While the fax machine has become a bit of a dinosaur in many business offices, its prominence persists for a majority of private medical practices. Studies from only a few years ago reveal over 60 percent of healthcare providers relied on the fax machine as a primary means of communicating and sharing information with otherproviders, billers and insurers.
The Pull of the Fax
One of the biggest advantages of a fax machine for healthcare providers is that it allows easy transmission of handwritten information, diagrams, and drawings, plus the secure transmission of test results, prescriptions and other sensitive patient communication that would be illegal to send via ordinary email.
Fax machines offer the convenience of being almost universally available in the healthcare sector, and there’s the expectation of reasonable privacy and security as the sender must already have a Business Associate Agreement required by HIPAA in order to send patient data to the recipient, but fax transmissions are seldom integrated into the medical office’s IT system.
Not the Perfect Solution
Even with the advantages, there are still other more serious drawbacks. Faxed pages can be lost, incorrectly distributed, improperly collated, or worse, attached to the wrong patient file. There can be a delay in the faxed communication reaching its intended recipient as healthcare facilities often limit access to the fax machine for patient privacy reasons. Fax machines can run out of paper, phone lines can be busy and toner can run dry. An error in just a single digit opens up the risk of allowing private patient information to be sent to a completely unintended recipient.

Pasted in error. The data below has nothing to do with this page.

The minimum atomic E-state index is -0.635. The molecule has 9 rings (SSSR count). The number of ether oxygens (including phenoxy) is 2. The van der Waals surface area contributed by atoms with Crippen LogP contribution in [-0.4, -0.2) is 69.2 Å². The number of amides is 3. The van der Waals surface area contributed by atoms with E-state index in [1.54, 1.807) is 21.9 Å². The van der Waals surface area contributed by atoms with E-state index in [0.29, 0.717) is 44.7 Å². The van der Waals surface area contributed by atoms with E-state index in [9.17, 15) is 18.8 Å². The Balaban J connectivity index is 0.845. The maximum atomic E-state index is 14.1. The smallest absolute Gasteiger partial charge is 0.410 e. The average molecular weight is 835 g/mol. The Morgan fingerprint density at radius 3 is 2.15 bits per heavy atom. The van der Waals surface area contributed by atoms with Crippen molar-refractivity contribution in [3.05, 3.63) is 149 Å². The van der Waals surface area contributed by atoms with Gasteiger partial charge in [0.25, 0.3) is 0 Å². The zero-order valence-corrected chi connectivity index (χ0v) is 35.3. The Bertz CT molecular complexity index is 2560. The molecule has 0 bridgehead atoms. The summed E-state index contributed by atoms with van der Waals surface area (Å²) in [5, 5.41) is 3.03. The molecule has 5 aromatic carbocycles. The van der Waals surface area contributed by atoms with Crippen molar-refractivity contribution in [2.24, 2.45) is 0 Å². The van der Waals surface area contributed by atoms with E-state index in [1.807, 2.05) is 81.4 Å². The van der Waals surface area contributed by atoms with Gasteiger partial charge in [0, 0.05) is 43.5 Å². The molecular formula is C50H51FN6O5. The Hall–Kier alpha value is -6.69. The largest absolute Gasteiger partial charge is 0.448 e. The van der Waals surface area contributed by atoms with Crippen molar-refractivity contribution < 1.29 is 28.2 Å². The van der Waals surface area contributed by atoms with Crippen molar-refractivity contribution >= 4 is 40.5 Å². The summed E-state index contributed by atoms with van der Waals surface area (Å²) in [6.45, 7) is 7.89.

To address these issues, some healthcare providers are turning to newer technologies, like software-based faxing or more comprehenesive EHR and practice management software like PracticeSuite that offers integrated internal eFax that tracks and insures documents are reconcilled and make it into the right patient file.
In simplest terms, these newer EHR and PM technologies can enable physicians to transmit an image directly from a laptop, a scanner, email or mobile device, and the recipient can receive the transmittal via encrypted eFax directly into the EHR or Practice Management program. Some applications also allow the recipient to be alerted through text message, email or other means that a document has been sent.
While retaining the advantages of the traditional fax, these software-based programs bring their own benefits to the table. Depending on what business machines are involved, software-based faxing can reduce paper and toner use, avoid problems with busy signals and provide more secure transmittal with less room for human error. There is also the advantage of the sender not having to move to a fax machine to send a communication.
Making the Switch
While fax machines may not disappear from healthcare facilities any time soon, providers like the University of Kansas Hospital and Denver Health Central Fill Pharmacy are capitalizing on the convenience and efficiency of new fax technologies. These healthcare providers are finding they can still safeguard patient information while enjoyng ease of communication.
Photo Credit: Curtis Gregory Perry via Compfight cc
Last Updated on February 11, 2014